We got a little earlier start today since we had a 45 minute drive north to Canyonlands National Park. The first stop was the visitors center for the passport stamp and sticker and to watch the movie. I must admit that I really enjoy watching the movies. This photo was taken right across the street from the visitors center and you may notice the smoke. It's from the Brian Head fire that I had mentioned when we were in Cedar Breaks. The fire has grown quite a bit.

Our first stop was Upheaval Dome. This is an area where they say that a large salt dome was pushing up the area followed by a collapse. It was a moderate hike to the first lookout (pictured here) and there was a second lookout that required some scrambling to get there. We didn't make it to the second lookout as it was really feeling hot. By the time we got back to the truck it was already 94°F. For some parts of the trail the cairns were the only way to know where to go.

On our way to the second overlook, we stopped at a turnout as there was another great view. BTW, we spent our time at the most accessible section of the park, Island in the Sky, with paved roads on top of a Mesa. Every direction we looked there were great views.

The second long stop was Grand View Point Overlook. You can see the White Rim Road in the picture running along the rim. The park service literature states that traversing this road takes three to four days in a short wheelbase, high clearance, 4WD. They warn not to take an AWD vehicle and mention that the towing cost is over $2000. Today there was an additional warning about the Green River flooding a section of road 20" deep.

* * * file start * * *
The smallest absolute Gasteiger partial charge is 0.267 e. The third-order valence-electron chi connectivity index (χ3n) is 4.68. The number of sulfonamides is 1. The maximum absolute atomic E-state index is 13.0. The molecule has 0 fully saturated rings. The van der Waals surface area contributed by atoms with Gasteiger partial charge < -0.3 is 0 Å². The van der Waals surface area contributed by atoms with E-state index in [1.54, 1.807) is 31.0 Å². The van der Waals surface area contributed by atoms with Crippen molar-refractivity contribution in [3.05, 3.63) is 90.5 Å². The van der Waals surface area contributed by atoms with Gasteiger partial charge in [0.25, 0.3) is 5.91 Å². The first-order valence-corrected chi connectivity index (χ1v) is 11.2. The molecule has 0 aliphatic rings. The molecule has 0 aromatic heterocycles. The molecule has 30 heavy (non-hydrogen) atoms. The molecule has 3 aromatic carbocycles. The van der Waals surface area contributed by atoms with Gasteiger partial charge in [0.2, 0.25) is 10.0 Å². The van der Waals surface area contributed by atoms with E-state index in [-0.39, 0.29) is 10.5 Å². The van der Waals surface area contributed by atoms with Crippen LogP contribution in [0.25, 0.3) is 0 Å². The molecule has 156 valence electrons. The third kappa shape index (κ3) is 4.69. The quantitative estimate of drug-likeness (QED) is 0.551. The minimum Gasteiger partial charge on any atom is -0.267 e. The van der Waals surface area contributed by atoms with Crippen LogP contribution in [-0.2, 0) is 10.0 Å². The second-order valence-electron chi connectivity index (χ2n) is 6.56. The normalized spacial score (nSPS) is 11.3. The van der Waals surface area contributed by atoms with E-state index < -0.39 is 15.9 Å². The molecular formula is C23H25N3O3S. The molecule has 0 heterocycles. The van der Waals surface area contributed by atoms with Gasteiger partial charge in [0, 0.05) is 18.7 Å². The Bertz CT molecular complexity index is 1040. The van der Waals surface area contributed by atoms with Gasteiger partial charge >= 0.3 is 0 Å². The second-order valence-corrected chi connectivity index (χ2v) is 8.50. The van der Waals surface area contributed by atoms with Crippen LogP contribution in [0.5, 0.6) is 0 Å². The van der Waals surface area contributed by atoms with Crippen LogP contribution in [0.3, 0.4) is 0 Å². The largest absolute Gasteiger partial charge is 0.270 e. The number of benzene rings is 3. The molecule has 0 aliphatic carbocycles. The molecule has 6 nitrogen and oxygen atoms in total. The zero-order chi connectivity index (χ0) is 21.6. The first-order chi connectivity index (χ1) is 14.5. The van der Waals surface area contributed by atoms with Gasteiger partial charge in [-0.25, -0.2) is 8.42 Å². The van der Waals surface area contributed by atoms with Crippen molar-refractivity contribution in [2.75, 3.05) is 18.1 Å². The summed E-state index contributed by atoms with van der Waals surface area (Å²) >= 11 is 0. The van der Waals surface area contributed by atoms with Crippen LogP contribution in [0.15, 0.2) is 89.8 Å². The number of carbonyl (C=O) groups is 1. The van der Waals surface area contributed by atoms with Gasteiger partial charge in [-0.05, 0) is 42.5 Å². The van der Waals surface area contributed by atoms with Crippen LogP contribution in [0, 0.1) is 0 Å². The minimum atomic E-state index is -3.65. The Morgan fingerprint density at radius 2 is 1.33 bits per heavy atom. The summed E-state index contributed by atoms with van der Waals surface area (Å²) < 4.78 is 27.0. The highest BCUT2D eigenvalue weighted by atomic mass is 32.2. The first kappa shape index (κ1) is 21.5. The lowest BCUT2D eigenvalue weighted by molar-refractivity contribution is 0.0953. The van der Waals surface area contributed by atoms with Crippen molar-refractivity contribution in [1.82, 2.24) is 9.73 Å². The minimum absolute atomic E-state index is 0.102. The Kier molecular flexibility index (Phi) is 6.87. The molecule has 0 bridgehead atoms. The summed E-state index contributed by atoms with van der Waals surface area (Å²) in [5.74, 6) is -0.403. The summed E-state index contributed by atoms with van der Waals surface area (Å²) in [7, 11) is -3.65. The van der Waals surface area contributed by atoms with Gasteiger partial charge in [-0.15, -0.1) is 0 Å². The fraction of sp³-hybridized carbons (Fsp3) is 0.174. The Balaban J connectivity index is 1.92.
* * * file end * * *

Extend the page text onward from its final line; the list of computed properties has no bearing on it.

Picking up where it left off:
All of the trees in this area of the park look as gnarled as this. The NPS uses stacks of them to make small fences and barriers. We stumbled into a ranger talk here and she mentioned that there was a push in the early 1960s to put in a dam and flood this area. It didn't progress very far. The argument was that the only one using the area were a handful of hikers. If it was flooded, the number of users of the resulting lake would be much higher.

We thought about following Dom's suggestion of driving down Shafer Trail a bit but by the time we were heading out of the park, we were both pretty warm and tired. Next time...

The two panos were taken at the two overlooks. The first was Upheaval Dome and the second was Grand View Point.


Wednesday, June 21, 2017

Day 47

We knew that today was going to be another hot one. But we didn't get to the entrance of Arches National Park until 8:30am. There were a number of other people around but it wasn't overly crowded. Nothing like Yosemite or Zion. We went to the Double Arch/Windows parking lot and it was pretty full plus a couple of tour buses. It was a short walk to the Double Arch and it was worth seeing the size of the arch up close. Seeing pictures doesn't do it justice.